I think that when you’re a mum, you just KNOW when your child isn’t well. When there is something more serious than the average cough or cold going on. I think as a parent you have an instinct.
This week I had a suspicion something wasn’t right with Master D. On Monday I worried when I dropped him off at daycare, and called from the uni to see how he was. When we took him home that night he was frantic. Screaming, writhing, thrashing. Painkillers didn’t seem to work and nothing seemed to settle him. First thing the next morning I took him to my local GP.
My GP was concerned, Master D was still screeching in pain, and basically inconsolable. Yet at this stage he had no fever, no sore throat, no ear infection, no runny nose, nothing obvious to explain his pain. We spent an hour at the surgery for observation, then were advised to take him to hospital for further investigation.
My mum came with me to the emergency department, where Master D screamed and thrashed. He was assessed by doctor after doctor. Through tears I watched as my little boy was wrapped in a sheet and pinned down by three nurses, while a consultant unsuccessfully attempted to administer a line and take bloods. Dripping in sweat, writhing in pain, Master D didn’t take his eyes off me as they pricked him again and again.
The doctors were concerned he had a bowel twist and directed us to go to the city’s specialist children’s hospital to meet with the GI surgical team for a review. We were offered an ambulance transfer but I refused as I didn’t want to be without my mum. Instead we drove home, picked up my husband and went straight to the emergency department.
At the hospital we were seen by doctor after doctor after doctor. But nobody could tell us what was going on. Master D was obviously in tremendous pain, but had no other symptoms. An ultrasound ruled out a bowel twist, and suddenly doctors were talking about real nasty pasties. Bone infections, meningitis, lumbar punctures. Of course we were terrified – although Master D was unwell we hadn’t expected anything like this. For a while, Hubster and I couldn’t even say the word. ‘Meningitis’ became ‘that other thing the doctors mentioned…’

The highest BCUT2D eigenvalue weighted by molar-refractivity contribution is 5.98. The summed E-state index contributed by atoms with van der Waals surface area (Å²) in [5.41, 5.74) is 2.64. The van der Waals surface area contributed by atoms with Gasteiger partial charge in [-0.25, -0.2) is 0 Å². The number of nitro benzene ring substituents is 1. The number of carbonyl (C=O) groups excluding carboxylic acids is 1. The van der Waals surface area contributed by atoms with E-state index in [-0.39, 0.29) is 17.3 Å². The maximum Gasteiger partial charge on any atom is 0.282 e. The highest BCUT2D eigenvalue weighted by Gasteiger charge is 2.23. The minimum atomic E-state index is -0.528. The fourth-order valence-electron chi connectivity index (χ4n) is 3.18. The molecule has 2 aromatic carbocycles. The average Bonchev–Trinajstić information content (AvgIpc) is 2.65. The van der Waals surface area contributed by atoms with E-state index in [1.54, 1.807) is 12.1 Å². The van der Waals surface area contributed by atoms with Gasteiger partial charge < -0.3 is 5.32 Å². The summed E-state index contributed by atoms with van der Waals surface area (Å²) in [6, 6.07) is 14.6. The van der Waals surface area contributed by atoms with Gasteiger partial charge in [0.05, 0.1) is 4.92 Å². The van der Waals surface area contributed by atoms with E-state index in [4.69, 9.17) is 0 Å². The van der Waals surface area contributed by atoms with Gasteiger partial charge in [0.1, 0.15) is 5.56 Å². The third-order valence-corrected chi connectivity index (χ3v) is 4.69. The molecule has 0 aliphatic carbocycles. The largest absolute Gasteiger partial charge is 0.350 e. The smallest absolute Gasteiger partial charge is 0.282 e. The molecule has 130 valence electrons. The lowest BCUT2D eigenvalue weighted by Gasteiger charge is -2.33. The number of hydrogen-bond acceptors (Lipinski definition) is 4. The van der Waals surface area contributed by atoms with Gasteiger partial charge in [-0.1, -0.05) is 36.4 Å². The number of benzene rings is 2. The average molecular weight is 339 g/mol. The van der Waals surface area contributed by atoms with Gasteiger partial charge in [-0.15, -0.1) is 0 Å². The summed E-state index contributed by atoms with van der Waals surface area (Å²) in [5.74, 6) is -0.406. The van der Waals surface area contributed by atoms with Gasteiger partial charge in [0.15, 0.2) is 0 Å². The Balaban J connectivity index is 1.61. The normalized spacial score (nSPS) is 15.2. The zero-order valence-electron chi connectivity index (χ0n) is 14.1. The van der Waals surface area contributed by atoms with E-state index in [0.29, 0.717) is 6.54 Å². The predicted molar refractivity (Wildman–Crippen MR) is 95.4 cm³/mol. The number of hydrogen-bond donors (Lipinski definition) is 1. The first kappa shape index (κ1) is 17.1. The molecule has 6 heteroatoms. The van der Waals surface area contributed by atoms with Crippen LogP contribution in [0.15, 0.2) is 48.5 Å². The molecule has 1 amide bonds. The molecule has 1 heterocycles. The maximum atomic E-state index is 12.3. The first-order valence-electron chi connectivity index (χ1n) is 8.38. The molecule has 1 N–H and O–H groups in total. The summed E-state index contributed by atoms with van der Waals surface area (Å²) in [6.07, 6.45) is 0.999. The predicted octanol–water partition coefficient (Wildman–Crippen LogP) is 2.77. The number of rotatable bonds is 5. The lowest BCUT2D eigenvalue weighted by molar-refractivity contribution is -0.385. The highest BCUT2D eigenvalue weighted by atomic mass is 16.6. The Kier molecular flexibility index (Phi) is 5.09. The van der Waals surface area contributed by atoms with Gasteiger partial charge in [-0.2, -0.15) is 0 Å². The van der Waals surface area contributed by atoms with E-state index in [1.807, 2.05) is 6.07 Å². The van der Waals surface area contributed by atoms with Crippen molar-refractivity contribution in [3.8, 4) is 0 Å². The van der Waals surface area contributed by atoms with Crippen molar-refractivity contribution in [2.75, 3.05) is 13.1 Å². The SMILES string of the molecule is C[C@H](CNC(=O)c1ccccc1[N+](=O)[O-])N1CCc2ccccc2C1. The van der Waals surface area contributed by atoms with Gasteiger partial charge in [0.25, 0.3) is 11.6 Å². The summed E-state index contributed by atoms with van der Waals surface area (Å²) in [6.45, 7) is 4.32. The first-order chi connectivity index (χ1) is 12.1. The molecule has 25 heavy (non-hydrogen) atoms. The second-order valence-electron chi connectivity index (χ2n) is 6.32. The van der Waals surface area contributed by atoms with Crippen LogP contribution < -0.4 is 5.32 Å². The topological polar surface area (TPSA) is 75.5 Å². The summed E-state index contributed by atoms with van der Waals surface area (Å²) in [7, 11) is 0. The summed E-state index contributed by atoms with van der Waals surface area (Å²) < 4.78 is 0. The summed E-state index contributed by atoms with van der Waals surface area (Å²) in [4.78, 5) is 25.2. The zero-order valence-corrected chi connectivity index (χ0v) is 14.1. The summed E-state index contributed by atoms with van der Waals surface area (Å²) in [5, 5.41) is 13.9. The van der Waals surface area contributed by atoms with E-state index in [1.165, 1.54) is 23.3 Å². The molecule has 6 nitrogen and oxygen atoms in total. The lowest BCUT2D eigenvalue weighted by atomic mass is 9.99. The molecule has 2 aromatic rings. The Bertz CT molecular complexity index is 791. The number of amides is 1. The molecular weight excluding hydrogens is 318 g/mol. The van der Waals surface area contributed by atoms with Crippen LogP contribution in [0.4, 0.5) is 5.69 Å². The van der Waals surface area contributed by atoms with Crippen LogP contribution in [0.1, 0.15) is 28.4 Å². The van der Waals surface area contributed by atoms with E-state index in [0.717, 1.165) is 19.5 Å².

Luckily for us Master D started to improve after taking some painkillers. Although he still had periods of intense crying, he also started having longer periods of calm. Doctors were more relaxed, telling us he had no suspicious symptoms. After a long night where Master D developed a hoarse voice, cough and wheeze, he was diagnosed with Croup, an ear infection and constipation.
Croup! What a relief! Somehow I couldn’t believe our luck. You see, for the entirety of our stay at the children’s hospital I had seen such dreadfully sick children. I had heard stories that made my heart break. And I had been praying that we were not about to embark on a similar journey. Taking my sad, hoarse little boy home felt like such a gift. My heart goes out to the families who have to leave their children at the hospital. The families that have to deal with heart break every day. We had a scare with a happy ending. Some other families are not so lucky.
I’m not religious but tonight I’ll thank God for my healthy child, and I’ll pray for those who need it.